Wall Street is mourning the exit of Apple's 'irreplaceable' design chief, but is not predicting an existential crisis

GettyJony Ive with Apple CEO Tim Cook.
  • Wall Street analysts are mourning Jony Ive’s decision to quit Apple.
  • Wedbush’s Dan Ives said the design chief is “leaving a hole in the company and is clearly irreplaceable.”
  • But Nomura and Deutsche Bank analysts are not predicting an existential crisis. They say Apple has the executive bench to overcome the loss and pointed out that Ive is not going far.
  • Visit Business Insider’s homepage for more stories.

Wall Street is mourning the departure of one of Apple’s most influential executives.

Design chief Jony Ive announced he was leaving the company on Thursday, bringing down the curtain on an illustrious 30-year tenure during which he was instrumental in iconic creations, including the iPhone.

Bloomberg’s Mark Gurman reported that Ive’s news was not a massive shock to close Apple watchers. The British executive, now 52, has complained of tiredness and reduced his office hours to just two days a week, Bloomberg said.

Nevertheless, his decision to set up his own firm was viewed as a blow to Apple – which is down roughly 1% in pre-market trading – by some top Wall Street analysts.

Despite Bloomberg’s assessment of Ive shedding his duties, Wedbush’s Dan Ives said his exit is a “surprise to the Street.” He added: “Ive is leaving a hole in the company and is clearly irreplaceable as he has been one of the most important figures at Apple throughout the past few decades.”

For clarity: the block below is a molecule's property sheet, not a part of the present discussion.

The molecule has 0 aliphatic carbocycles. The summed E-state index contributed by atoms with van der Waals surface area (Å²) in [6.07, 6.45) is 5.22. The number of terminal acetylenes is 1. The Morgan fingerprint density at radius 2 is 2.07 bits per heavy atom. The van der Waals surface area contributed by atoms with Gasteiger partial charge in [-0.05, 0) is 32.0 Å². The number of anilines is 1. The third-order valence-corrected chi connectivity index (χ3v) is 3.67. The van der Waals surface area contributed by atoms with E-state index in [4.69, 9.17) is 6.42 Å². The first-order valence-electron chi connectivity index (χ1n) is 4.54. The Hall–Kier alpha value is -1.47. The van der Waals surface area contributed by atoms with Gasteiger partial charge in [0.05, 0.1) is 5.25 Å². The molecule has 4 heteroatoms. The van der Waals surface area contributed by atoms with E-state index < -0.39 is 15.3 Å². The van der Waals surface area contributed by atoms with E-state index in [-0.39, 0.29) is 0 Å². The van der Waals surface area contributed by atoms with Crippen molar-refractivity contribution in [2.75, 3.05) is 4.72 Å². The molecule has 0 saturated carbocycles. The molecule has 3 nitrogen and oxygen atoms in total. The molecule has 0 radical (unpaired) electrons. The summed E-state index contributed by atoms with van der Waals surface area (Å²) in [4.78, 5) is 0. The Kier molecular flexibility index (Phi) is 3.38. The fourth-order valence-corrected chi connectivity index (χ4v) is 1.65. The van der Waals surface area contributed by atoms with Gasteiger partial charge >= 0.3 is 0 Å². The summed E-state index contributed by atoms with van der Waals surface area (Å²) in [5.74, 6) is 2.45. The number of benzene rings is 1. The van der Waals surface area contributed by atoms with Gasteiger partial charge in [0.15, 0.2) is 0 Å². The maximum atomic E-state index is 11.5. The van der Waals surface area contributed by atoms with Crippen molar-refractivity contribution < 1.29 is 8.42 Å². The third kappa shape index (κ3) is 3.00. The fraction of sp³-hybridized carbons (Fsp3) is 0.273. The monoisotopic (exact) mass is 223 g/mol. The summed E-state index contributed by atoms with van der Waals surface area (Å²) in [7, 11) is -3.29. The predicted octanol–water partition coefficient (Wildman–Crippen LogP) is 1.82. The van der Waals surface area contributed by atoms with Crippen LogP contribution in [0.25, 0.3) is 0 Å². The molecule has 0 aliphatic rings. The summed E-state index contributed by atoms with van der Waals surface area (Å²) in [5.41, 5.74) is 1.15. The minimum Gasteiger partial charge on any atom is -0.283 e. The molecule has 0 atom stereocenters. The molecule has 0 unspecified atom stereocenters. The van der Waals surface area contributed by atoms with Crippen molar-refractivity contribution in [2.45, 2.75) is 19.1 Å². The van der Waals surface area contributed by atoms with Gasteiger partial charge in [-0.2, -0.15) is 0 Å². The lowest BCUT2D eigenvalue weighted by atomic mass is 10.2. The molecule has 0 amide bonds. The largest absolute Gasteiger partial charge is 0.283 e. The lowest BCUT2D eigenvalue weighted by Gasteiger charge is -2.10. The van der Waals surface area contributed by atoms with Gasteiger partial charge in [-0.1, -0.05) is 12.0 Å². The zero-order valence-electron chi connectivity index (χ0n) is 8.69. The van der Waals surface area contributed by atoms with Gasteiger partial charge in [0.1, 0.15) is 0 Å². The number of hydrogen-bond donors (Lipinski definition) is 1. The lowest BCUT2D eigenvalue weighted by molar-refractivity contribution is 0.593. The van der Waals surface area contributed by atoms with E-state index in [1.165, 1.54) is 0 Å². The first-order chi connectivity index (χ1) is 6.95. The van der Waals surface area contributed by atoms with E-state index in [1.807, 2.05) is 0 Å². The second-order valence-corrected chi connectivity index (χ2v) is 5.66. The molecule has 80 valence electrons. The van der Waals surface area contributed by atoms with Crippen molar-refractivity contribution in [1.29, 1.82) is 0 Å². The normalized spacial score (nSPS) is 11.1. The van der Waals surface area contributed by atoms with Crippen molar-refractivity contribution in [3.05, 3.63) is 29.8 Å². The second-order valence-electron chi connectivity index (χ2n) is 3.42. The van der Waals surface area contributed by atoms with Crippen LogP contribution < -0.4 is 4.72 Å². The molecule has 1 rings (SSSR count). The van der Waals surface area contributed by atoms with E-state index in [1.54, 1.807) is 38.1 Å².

Read more: Apple’s departed: Here’s everyone who’s left Apple recently

Deutsche Bank said Ive is second only to CEO Tim Cook in terms of his role in Apple’s success. Analysts at the investment back added that they see “Ive’s contributions to AAPL products as central to the company’s design-centric strategy, which has propelled it to one of the largest companies in the world over the last 20.”

Nomura took a similar view. In a note to clients, it said Ive’s exit “should prompt much nostalgia, and may lead some investors to question Apple’s ability to retain leading industrial design.”

Both investment banks said there will be life after Ive, however.

Nomura said it was a “sensible” time to step back, amid Apple’s efforts to lean into its services division. Apple’s imperious approach to design and innovation “transcends a single individual,” Nomura added.

In a more functional assessment, Deutsche Bank said: “We are confident that AAPL can find others internally to fill some of his responsibilities.”

Wedbush, Nomura, and Deutsche Bank all noted that Ive is not going far. His new company LoveFrom will work closely with Apple, according to the designer. “Ive’s legacy and Apple’s design engine are both secure,” Nomura said.

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